Before I did my own bore scope inspection, I'd flown it for awhile leaning 100 degree ROP in flight and just short of stumbling on the ground, rather than full rich all the time. When I finally inspected it, it the deposits had sharp edges on the ends, and it appeared they were flaking off the valve seats, so I figured I'd fly it at higher power power settings (2400-2500 rpm rather than 2150-2200 rpm) and while still leaning 100 degree ROP and check it again at the next oil change. I had a rainy day after 18 tach hours and looked at it again. The exhaust valve and seat in the number 4 cylinder looked perfect, and the exhaust valve and seat in the number 2 cylinder had only a hint of color on a very small section of the edge of the exhaust valve and the deposits on the seat are almost gone. That's significant improvement in just 18 hours, and trending away from the warped and eventually potentially swallowed valve that would have otherwise happened had it continued to be run fill rich.

    -----

    Your mileage may vary but the advice someone gave above to fly it at 2450 rpm or so for 10 hours and then recheck it is sound advice. Running it at 65% power with higher EGTs and CHTs using a reasonably lean mixture may help if you're collecting lead deposits on the exhaust valve seats.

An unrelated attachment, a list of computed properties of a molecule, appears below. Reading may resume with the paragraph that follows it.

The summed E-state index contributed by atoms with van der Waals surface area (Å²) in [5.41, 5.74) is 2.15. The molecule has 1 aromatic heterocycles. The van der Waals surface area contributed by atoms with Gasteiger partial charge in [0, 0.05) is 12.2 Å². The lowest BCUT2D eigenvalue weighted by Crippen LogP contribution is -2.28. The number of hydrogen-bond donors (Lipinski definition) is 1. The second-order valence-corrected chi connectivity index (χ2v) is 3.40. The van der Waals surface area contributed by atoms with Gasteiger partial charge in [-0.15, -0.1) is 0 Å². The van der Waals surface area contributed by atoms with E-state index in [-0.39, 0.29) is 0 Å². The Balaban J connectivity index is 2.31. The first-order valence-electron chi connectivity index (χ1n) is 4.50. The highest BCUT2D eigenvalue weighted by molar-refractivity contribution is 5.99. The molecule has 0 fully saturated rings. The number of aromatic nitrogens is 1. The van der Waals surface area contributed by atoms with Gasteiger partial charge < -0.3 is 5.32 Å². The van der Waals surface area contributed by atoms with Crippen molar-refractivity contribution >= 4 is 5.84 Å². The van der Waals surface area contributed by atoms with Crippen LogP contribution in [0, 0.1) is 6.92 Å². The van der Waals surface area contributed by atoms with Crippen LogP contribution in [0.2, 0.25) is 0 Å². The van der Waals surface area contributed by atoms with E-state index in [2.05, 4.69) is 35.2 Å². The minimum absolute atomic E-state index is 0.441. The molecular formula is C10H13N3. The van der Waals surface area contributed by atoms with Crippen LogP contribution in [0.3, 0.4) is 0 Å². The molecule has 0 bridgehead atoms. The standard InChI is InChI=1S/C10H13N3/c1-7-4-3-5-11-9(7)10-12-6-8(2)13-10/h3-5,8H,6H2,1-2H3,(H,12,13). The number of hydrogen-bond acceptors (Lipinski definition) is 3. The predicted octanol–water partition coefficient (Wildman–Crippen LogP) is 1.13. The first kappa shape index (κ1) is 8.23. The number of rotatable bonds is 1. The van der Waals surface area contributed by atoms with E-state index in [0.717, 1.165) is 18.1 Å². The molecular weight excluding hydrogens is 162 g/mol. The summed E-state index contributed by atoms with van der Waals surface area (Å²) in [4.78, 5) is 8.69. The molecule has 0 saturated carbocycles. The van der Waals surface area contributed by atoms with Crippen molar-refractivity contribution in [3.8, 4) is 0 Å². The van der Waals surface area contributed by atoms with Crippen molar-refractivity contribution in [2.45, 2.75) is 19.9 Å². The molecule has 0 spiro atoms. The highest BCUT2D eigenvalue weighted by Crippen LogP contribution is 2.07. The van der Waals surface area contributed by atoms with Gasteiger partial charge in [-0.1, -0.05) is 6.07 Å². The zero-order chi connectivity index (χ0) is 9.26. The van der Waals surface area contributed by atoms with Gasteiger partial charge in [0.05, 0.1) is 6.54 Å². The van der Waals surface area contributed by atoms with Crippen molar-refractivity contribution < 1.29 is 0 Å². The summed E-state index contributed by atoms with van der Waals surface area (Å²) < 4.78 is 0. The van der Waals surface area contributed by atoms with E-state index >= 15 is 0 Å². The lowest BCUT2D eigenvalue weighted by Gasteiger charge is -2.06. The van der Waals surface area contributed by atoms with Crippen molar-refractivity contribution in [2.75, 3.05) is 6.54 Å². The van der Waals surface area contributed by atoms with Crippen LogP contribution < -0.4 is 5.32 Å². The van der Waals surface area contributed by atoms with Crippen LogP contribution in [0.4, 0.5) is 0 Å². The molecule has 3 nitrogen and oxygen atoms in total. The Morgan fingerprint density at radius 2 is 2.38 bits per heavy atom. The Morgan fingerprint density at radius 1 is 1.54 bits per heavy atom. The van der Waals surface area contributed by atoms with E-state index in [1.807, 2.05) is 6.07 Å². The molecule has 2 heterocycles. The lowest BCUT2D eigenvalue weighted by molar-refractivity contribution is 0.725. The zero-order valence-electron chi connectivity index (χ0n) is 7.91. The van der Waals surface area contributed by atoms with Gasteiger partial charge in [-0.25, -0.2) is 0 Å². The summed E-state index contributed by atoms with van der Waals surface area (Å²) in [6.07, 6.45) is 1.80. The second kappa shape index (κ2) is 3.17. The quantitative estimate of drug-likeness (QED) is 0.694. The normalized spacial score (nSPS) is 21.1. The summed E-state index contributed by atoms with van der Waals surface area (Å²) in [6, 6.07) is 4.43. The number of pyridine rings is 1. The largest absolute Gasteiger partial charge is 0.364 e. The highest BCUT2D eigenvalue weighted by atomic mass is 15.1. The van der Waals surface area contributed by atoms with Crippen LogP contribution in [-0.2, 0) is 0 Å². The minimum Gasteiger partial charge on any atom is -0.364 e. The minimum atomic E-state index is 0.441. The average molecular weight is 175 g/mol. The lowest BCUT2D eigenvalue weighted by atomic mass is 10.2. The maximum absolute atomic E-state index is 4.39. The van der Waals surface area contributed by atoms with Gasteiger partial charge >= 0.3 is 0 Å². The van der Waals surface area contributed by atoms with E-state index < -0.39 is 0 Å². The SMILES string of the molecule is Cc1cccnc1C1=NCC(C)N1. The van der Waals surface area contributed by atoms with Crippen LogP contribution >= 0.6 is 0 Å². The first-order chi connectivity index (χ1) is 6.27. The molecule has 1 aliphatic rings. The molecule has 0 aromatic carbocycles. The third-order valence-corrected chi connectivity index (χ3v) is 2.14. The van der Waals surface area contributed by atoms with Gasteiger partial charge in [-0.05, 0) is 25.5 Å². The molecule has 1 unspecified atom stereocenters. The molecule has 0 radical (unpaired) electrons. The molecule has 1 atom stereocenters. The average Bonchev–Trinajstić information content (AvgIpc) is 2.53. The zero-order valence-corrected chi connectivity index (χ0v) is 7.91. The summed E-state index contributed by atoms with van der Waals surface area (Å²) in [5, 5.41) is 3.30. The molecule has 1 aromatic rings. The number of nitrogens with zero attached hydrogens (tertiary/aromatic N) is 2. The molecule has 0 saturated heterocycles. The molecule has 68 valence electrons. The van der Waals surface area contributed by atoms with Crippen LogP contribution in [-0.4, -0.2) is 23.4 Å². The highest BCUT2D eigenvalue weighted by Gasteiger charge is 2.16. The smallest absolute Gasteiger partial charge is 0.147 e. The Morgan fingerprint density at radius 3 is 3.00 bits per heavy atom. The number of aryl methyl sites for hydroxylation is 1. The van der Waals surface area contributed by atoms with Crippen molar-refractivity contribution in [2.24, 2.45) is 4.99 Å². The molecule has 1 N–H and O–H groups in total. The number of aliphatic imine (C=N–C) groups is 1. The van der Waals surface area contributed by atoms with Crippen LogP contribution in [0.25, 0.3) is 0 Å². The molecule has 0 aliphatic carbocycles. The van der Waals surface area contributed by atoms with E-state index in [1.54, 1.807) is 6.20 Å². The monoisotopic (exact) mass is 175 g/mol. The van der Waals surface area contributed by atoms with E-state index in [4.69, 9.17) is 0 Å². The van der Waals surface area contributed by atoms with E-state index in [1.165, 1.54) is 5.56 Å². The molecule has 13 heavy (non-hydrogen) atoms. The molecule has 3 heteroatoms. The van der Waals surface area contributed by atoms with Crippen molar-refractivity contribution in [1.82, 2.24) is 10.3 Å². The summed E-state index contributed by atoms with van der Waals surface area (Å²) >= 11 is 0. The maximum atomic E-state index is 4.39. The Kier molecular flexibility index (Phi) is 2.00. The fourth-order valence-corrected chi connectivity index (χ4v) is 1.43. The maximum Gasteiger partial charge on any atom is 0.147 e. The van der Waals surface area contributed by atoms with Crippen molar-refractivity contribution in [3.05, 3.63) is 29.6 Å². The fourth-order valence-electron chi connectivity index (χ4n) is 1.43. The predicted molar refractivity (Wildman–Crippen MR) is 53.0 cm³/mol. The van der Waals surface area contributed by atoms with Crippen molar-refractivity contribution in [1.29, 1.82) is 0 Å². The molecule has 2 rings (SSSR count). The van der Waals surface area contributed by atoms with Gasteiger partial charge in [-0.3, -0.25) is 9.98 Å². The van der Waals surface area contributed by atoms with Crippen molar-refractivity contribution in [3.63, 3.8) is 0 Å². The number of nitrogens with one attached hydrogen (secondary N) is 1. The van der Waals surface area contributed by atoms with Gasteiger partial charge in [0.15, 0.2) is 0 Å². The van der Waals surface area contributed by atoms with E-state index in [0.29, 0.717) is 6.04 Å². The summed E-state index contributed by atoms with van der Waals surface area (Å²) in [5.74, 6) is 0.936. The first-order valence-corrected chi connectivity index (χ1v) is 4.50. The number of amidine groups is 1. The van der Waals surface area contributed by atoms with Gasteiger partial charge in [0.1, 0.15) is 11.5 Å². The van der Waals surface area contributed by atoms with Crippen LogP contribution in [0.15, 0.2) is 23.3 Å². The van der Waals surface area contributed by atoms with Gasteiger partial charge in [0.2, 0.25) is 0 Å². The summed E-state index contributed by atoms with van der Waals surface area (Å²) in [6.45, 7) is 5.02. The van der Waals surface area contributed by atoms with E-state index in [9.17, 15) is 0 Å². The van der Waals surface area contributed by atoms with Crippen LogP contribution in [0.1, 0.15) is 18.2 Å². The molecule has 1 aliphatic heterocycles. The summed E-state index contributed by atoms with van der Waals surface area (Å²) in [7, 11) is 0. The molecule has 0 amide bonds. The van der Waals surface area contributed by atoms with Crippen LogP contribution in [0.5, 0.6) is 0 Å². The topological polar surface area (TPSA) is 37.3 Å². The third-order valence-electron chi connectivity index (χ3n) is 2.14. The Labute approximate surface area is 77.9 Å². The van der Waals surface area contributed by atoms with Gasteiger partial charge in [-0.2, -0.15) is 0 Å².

The O-320 A and E series 150 hp engines have 7.0 to 1 compression pistons and were designed to use 80/87. While 100 LL has about half as much lead in it as the old 100 octane green av gas, it still has four times the lead content of 80/87. As a result, running an O-320 A or E series engine at overly rich mixtures, especially at low power settings where the combustion temperatures are low, can cause the lead in the combustion gases to condense on the valve seats, valve stems and spark plugs (the lead condenses out of those gaseous compounds at around 1300 degrees).

    Leaning aggressively on the ground helps reduce the build up at lowe power, and leaning aggressively (just short of stumbling while running the engine at 1200-1500 rpm for a minute prior to shut down can also help scavenge some the lead.

    Keeping the combustion temps up in flight, and keeping the cylinder head temps around 350-375 degrees will make a big difference. (I should note here that with winter coming on the air entering the engine is denser and you'll be developing more power at the same rpm, so CHTs running in the 300-350 range are still fine - and getting higher CHTs might not happen again until spring.)

    The O-320 B and D series 160 hp engines have 8.5 to 1 compression pistons and were designed for 91/96 octane av gas. They are more lead tolerant, but also develop higher combustion temps and CHTs at similar RPMs, so they tend to have less of an issue with lead deposits when burning 100LL.